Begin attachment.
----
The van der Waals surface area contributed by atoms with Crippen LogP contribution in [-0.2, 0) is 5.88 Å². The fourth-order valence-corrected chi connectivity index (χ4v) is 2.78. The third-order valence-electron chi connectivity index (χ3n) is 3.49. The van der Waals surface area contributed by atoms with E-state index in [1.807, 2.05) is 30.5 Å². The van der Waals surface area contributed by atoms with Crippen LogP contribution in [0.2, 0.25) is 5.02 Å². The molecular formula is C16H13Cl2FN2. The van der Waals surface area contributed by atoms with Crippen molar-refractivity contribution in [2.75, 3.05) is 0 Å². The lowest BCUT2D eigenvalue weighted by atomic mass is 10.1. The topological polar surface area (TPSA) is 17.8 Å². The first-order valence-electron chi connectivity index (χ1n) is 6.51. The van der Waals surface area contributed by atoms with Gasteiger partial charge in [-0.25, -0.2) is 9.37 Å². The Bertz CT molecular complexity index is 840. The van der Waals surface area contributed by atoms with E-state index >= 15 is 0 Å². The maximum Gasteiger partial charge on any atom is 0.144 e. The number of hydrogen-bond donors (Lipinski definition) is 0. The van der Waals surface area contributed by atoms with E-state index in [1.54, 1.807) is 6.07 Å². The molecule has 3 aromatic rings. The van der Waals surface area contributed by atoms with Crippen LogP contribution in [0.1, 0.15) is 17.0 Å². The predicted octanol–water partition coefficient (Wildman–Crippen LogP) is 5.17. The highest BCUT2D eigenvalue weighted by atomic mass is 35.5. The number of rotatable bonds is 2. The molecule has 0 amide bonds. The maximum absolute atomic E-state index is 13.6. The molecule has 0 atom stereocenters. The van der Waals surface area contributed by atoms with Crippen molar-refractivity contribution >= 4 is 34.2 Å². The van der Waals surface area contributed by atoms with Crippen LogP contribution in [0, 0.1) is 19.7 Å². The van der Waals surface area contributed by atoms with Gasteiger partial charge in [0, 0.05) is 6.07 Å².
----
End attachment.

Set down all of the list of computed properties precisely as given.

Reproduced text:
The van der Waals surface area contributed by atoms with Crippen LogP contribution in [-0.2, 0) is 5.88 Å². The fourth-order valence-corrected chi connectivity index (χ4v) is 2.78. The third-order valence-electron chi connectivity index (χ3n) is 3.49. The van der Waals surface area contributed by atoms with E-state index in [1.807, 2.05) is 30.5 Å². The van der Waals surface area contributed by atoms with Crippen LogP contribution in [0.2, 0.25) is 5.02 Å². The molecular formula is C16H13Cl2FN2. The van der Waals surface area contributed by atoms with Crippen molar-refractivity contribution in [2.75, 3.05) is 0 Å². The lowest BCUT2D eigenvalue weighted by atomic mass is 10.1. The topological polar surface area (TPSA) is 17.8 Å². The first-order valence-electron chi connectivity index (χ1n) is 6.51. The van der Waals surface area contributed by atoms with Gasteiger partial charge in [-0.25, -0.2) is 9.37 Å². The Bertz CT molecular complexity index is 840. The van der Waals surface area contributed by atoms with E-state index >= 15 is 0 Å². The maximum Gasteiger partial charge on any atom is 0.144 e. The number of hydrogen-bond donors (Lipinski definition) is 0. The van der Waals surface area contributed by atoms with E-state index in [1.54, 1.807) is 6.07 Å². The molecule has 3 aromatic rings. The van der Waals surface area contributed by atoms with Crippen LogP contribution in [0.1, 0.15) is 17.0 Å². The predicted octanol–water partition coefficient (Wildman–Crippen LogP) is 5.17. The highest BCUT2D eigenvalue weighted by atomic mass is 35.5. The number of rotatable bonds is 2. The molecule has 0 amide bonds. The maximum absolute atomic E-state index is 13.6. The molecule has 0 atom stereocenters. The van der Waals surface area contributed by atoms with Crippen molar-refractivity contribution >= 4 is 34.2 Å². The van der Waals surface area contributed by atoms with Crippen LogP contribution in [0, 0.1) is 19.7 Å². The van der Waals surface area contributed by atoms with Gasteiger partial charge in [0, 0.05) is 6.07 Å².